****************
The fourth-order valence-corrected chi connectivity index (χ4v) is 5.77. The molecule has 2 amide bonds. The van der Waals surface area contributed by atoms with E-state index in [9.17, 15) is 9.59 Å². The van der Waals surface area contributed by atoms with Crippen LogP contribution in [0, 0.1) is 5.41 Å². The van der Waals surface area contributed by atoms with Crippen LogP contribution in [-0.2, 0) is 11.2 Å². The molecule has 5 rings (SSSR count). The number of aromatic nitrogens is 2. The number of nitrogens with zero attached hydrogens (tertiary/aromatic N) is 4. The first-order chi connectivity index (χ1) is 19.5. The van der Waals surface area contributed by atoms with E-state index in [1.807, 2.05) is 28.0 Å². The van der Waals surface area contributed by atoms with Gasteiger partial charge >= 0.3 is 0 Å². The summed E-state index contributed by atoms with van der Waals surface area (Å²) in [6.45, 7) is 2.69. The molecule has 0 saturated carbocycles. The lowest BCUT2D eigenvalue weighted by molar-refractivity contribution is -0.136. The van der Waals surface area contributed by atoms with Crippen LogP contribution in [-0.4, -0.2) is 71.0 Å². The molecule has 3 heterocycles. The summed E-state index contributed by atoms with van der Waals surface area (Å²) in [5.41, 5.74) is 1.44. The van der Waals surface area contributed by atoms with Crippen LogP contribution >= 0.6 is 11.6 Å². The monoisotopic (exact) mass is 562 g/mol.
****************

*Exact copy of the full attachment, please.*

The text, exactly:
The fourth-order valence-corrected chi connectivity index (χ4v) is 5.77. The molecule has 2 amide bonds. The van der Waals surface area contributed by atoms with E-state index in [9.17, 15) is 9.59 Å². The van der Waals surface area contributed by atoms with Crippen LogP contribution in [0, 0.1) is 5.41 Å². The van der Waals surface area contributed by atoms with Crippen LogP contribution in [-0.2, 0) is 11.2 Å². The molecule has 5 rings (SSSR count). The number of aromatic nitrogens is 2. The number of nitrogens with zero attached hydrogens (tertiary/aromatic N) is 4. The first-order chi connectivity index (χ1) is 19.5. The van der Waals surface area contributed by atoms with E-state index in [1.807, 2.05) is 28.0 Å². The van der Waals surface area contributed by atoms with Gasteiger partial charge >= 0.3 is 0 Å². The summed E-state index contributed by atoms with van der Waals surface area (Å²) in [6.45, 7) is 2.69. The molecule has 0 saturated carbocycles. The lowest BCUT2D eigenvalue weighted by molar-refractivity contribution is -0.136. The van der Waals surface area contributed by atoms with Crippen LogP contribution in [-0.4, -0.2) is 71.0 Å². The molecule has 3 heterocycles. The summed E-state index contributed by atoms with van der Waals surface area (Å²) in [5.41, 5.74) is 1.44. The van der Waals surface area contributed by atoms with Crippen LogP contribution >= 0.6 is 11.6 Å². The monoisotopic (exact) mass is 562 g/mol.